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Updated 06/04/2013

 

Now Thank We All Our God


Katherine Winkworth

Martin Rinkart, a Lu­ther­an min­is­ter, was in Eil­en­burg, Sax­o­ny, dur­ing the Thir­ty Years’ War. The walled ci­ty of Eil­en­burg saw a stea­dy stream of re­fu­gees pour through its gates. The Swed­ish ar­my sur­round­ed the ci­ty, and fa­mine and plague were ramp­ant. Eight hund­red homes were de­stroyed, and the peo­ple be­gan to per­ish. There was a tre­men­dous strain on the pas­tors who had to con­duct do­zens of fun­er­als dai­ly. Fi­nal­ly, the pas­tors, too, suc­cumbed, and Rink­art was the on­ly one left—doing 50 fun­er­als a day. When the Swedes de­mand­ed a huge ran­som, Rink­art left the safe­ty of the walls to plead for mer­cy. The Swed­ish com­mand­er, im­pressed by his faith and cour­age, low­ered his de­mands.

Soon af­ter­ward, the Thir­ty Years’ War end­ed, and Rinkart wrote this hymn for a grand cel­e­bra­tion ser­vice. It is a test­a­ment to his faith that, af­ter such mis­e­ry, he was able to write a hymn of abid­ing trust and gra­ti­tude to­ward God.

The words were translated into English by Catherine Winkworth.  Winkworth lived most of her life in Man­chest­er, Eng­land. The not­a­ble ex­cept­ion was the year she spent in Dres­den, Ger­ma­ny. Around 1854, she pub­lished Lyra Ger­man­i­ca, con­tain­ing nu­mer­ous Ger­man hymns trans­lat­ed in­to Eng­lish. She went on to pub­lish ano­ther ser­ies of Ger­man hymns in 1858. In 1863, she came out with The Chor­ale Book for Eng­land, and in 1869, Christ­ian Sing­ers of Ger­ma­ny. More than any other sin­gle person, she helped bring the Ger­man chor­ale tra­di­tion to the Eng­lish speak­ing world.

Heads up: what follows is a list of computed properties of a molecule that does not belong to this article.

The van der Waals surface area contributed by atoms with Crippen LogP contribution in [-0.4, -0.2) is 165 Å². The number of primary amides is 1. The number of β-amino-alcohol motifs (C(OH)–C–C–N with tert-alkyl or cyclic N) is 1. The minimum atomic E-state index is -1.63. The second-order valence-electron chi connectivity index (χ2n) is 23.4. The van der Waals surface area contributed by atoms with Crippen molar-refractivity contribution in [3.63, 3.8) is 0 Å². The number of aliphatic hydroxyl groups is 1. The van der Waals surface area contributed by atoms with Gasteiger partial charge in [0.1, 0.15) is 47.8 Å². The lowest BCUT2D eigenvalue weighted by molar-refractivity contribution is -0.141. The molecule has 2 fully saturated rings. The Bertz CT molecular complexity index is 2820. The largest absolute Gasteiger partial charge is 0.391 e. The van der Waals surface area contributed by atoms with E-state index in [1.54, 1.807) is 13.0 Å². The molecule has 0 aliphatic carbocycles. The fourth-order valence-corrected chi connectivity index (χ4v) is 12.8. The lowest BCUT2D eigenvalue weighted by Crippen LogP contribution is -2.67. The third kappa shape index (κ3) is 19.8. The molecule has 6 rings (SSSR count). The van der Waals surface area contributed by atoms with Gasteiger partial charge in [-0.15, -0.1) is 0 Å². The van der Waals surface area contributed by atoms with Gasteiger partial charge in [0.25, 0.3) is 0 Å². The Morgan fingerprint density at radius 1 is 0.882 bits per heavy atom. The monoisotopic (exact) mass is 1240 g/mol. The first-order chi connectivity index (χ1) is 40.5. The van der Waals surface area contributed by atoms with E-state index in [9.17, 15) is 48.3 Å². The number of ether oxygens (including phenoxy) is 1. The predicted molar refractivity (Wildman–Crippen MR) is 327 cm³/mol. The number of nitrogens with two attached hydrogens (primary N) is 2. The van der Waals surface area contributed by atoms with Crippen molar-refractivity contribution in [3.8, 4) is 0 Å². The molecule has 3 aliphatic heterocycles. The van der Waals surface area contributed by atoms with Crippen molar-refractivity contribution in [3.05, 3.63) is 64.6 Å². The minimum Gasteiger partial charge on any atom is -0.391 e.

Johan Cr
ügar

The words are set to the tune, Nun Danket attributed to Johann Crüger.  Johann Crüger (April 9, 1598 – February 23, 1662) was a German composer of well-known hymns.

Crüger was born in Groß Breesen (now part of Guben) as the son of an innkeeper. He studied at the Lateinschule in Guben until 1613, after which he traveled to Sorau and Breslau and finally to Regensburg, where he received his first musical training from Paulus Homberger. In 1615 he traveled to Berlin, where he studied theology at the Berlinisches Gymnasium zum Grauen Kloster. From 1620 he studied theology at the University of Wittenberg and trained himself further in music through private study. From 1622 to his death, a period of 40 years, he was simultaneously a teacher at gymnasium Zum Grauen Kloster and cantor of the Nikolaikirche in Berlin.

Crüger composed numerous concert works and wrote extensively on music education. In 1643 he became acquainted with the famous hymn writer Paul Gerhardt, for whom he wrote the music for various hymns. In 1647 he edited the most important German Lutheran hymnal of the 17th century, Praxis pietatis melica.


Lyrics by Martin Rinkart

Now thank we all our God, with heart and hands and voices,
Who wondrous things has done, in Whom this world rejoices;
Who from our mothers’ arms has blessed us on our way
With countless gifts of love, and still is ours today.

O may this bounteous God through all our life be near us,
With ever joyful hearts and blessèd peace to cheer us;
And keep us in His grace, and guide us when perplexed;
And free us from all ills, in this world and the next!

All praise and thanks to God the Father now be given;
The Son and Him Who reigns with Them in highest Heaven;
The one eternal God, whom earth and Heaven adore;
For thus it was, is now, and shall be evermore.